Steve Tuttle keeps a Taser stun gun in his bedroom night stand and another in the glove compartment of his Honda Accord.
The executive with Arizona-based Taser International is not alone: the company sells a special version of the zapping device through its web site for about $1,000 US to citizens in the United States and abroad.
It's being marketed as a tool to immobilize intruders, giving people time to get safely out of the house and call police.
Law enforcement agencies remain the company's primary customers.
``That's what we know, that's where we've been very successful and that's where we've seen the growth in our company,'' said Tuttle.
But families, private security firms, airlines, prisons and the military are also potentially attractive markets for the company.
The recent boom in Taser popularity has swelled profits for makers of the powerful weapons.
Soaring sales of the 50,000-volt stun guns pushed profits for the three months ended June 30 to $4.5 million US _ up from $347,059 US for the same quarter in 2003, say Taser International filings with the U.S. Securities and Exchange Commission.
Sales for the same period leaped to $16.3 million US, from $4.2 million US the year before.
The company experienced 100 per cent revenue growth in each of the last two calendar years and expects 150 per cent growth in 2004, said Tuttle.
Recently Britain announced expansion of Taser use by police following a field trial _ a move Tuttle says could pave the way for sales in countries including France, Germany, New Zealand and South Korea, where officials were awaiting the United Kingdom's decision.
While the sale of Tasers to individuals is legal in many U.S. states, they're tightly controlled in Canada, classified as prohibited weapons and used almost exclusively by police and correctional officers.
The thought of average citizens carrying stun guns makes some people shudder.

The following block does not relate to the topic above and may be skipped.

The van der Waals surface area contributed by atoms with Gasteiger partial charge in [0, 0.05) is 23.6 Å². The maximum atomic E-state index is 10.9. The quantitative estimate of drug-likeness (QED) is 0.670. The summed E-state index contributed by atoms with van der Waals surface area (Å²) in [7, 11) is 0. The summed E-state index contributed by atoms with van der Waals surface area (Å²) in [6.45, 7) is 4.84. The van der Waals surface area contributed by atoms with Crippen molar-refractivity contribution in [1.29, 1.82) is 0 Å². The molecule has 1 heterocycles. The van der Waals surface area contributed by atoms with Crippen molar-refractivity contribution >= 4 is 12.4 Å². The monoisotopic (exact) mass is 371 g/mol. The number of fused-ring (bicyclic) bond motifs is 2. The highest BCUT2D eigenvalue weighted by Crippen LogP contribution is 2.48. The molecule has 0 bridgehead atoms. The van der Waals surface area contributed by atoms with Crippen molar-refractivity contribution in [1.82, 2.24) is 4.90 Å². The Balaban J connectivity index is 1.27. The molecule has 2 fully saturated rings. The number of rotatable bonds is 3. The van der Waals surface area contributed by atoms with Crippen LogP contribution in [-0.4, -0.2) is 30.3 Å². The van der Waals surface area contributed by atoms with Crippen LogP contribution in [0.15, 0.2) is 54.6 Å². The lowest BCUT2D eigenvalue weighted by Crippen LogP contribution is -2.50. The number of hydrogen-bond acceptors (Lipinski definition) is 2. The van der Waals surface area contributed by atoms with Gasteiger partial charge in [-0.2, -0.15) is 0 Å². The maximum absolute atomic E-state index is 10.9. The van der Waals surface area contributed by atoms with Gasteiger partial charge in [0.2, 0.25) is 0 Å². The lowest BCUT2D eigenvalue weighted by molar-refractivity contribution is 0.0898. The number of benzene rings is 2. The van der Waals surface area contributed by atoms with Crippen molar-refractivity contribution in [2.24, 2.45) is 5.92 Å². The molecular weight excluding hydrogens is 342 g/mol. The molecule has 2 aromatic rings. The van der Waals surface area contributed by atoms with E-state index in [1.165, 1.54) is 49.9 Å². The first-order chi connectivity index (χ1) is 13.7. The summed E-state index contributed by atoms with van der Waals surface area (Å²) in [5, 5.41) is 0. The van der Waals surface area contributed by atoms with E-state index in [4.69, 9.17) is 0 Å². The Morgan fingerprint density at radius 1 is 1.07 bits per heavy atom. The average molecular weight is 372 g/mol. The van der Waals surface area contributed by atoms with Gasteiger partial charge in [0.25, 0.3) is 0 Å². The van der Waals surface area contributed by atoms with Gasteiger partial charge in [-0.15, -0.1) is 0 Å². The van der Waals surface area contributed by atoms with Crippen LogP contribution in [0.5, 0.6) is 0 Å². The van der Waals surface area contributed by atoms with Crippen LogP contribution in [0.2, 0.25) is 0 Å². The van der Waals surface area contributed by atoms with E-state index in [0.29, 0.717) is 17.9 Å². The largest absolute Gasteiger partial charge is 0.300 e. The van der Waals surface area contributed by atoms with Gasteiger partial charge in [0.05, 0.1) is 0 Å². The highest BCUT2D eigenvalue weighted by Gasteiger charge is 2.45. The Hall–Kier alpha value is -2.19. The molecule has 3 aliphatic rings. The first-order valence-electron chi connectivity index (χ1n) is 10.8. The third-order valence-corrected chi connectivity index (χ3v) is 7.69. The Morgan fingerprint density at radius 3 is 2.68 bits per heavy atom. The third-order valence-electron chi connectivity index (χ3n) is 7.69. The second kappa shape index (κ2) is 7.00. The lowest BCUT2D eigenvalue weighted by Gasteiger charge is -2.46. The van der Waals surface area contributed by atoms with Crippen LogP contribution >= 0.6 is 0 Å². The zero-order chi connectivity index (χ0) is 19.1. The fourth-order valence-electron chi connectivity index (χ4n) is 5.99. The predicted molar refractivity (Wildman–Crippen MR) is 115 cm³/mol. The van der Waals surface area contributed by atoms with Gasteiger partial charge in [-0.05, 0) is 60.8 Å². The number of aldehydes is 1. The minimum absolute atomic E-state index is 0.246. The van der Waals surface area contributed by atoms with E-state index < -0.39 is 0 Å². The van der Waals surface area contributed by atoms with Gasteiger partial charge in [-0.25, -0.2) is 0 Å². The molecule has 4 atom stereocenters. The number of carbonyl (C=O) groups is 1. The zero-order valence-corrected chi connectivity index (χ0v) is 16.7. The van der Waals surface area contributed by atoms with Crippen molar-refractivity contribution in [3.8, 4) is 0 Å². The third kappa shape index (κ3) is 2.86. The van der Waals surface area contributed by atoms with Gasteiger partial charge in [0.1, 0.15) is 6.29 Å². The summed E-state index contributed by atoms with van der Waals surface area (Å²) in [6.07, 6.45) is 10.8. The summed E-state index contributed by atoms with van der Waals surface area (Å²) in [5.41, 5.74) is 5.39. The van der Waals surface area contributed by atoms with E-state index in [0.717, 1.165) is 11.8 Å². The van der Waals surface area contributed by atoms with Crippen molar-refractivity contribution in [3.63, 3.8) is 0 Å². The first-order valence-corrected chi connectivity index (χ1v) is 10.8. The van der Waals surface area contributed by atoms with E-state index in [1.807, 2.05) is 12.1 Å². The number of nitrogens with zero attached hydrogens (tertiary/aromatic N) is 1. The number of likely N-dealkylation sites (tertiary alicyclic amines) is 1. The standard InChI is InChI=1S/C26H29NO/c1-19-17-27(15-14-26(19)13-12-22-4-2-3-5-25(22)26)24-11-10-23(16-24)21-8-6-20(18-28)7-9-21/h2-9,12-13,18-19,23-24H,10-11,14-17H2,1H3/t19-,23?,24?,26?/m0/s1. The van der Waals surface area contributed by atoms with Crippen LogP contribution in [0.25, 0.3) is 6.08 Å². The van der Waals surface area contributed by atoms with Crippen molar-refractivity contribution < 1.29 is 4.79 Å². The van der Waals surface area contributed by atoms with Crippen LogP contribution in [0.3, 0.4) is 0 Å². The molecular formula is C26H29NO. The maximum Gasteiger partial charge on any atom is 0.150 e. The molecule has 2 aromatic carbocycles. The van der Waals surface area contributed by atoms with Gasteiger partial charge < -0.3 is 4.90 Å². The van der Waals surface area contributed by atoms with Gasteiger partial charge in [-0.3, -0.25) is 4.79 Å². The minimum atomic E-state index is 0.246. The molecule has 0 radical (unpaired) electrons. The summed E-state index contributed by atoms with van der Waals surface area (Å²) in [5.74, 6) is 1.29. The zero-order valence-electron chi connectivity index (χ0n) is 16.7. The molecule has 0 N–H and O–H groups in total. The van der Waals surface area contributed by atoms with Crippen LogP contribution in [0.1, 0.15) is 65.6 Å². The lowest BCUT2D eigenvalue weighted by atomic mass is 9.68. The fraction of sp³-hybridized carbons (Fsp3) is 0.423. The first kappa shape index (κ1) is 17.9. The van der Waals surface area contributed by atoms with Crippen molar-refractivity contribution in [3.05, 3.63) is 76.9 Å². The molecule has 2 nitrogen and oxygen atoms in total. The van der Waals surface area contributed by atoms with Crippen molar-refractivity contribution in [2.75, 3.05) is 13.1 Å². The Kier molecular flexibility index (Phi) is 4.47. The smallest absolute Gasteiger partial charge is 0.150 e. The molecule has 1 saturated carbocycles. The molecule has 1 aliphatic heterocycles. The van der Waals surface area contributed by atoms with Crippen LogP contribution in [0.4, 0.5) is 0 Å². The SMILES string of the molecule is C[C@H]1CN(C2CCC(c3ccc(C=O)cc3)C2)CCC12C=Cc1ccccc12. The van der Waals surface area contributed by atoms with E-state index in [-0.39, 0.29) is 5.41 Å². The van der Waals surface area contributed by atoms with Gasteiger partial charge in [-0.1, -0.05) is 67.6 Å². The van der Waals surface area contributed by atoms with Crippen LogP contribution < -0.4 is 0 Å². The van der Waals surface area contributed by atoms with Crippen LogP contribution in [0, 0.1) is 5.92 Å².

``Our concern is we don't want to see them smuggled into this country for use by criminals and other less-than-noble people,'' said Emile Therien, president of the Canada Safety Council.
``It could be a very ugly product in the hands of civilians. I mean, why would you want it?''
Therien cited various reports of cases in the United States in which criminals used stun guns to intimidate victims.
Tuttle insists the guns are not a tool of choice for outlaws.
However, the safety council wrote Public Safety Minister Anne McLellan last summer calling for appropriate border measures to control the illegal entry of Tasers into Canada.
A national organization that represents many in the private security field says members lack the necessary training to use the stun guns or other means of force reserved for police.
``It would be silly for private security to be promoting the use of Tasers, in my humble opinion,'' said Gordon Pinder, executive director of the Canadian Society for Industrial Security.
Still, Vancouver lawyer Phil Rankin has no doubt Tasers will quickly spread in Canada and the United States, much to his dislike.
``Try and get somebody in Vancouver or Toronto to advocate using electric dog collars ... to shock dogs to comply. People would be up in arms,'' said Rankin, who represents the family of a Vancouver man who died after being Tasered last May.
``If it's too cruel for animals to have, it's probably too cruel for people.''
Some, including Amnesty International, have expressed concern about the potential abuse of stun guns in nations with poor human-rights records.
Taser has sold guns to customers in 40 countries, said Tuttle. He refused to release the list, calling it proprietary information.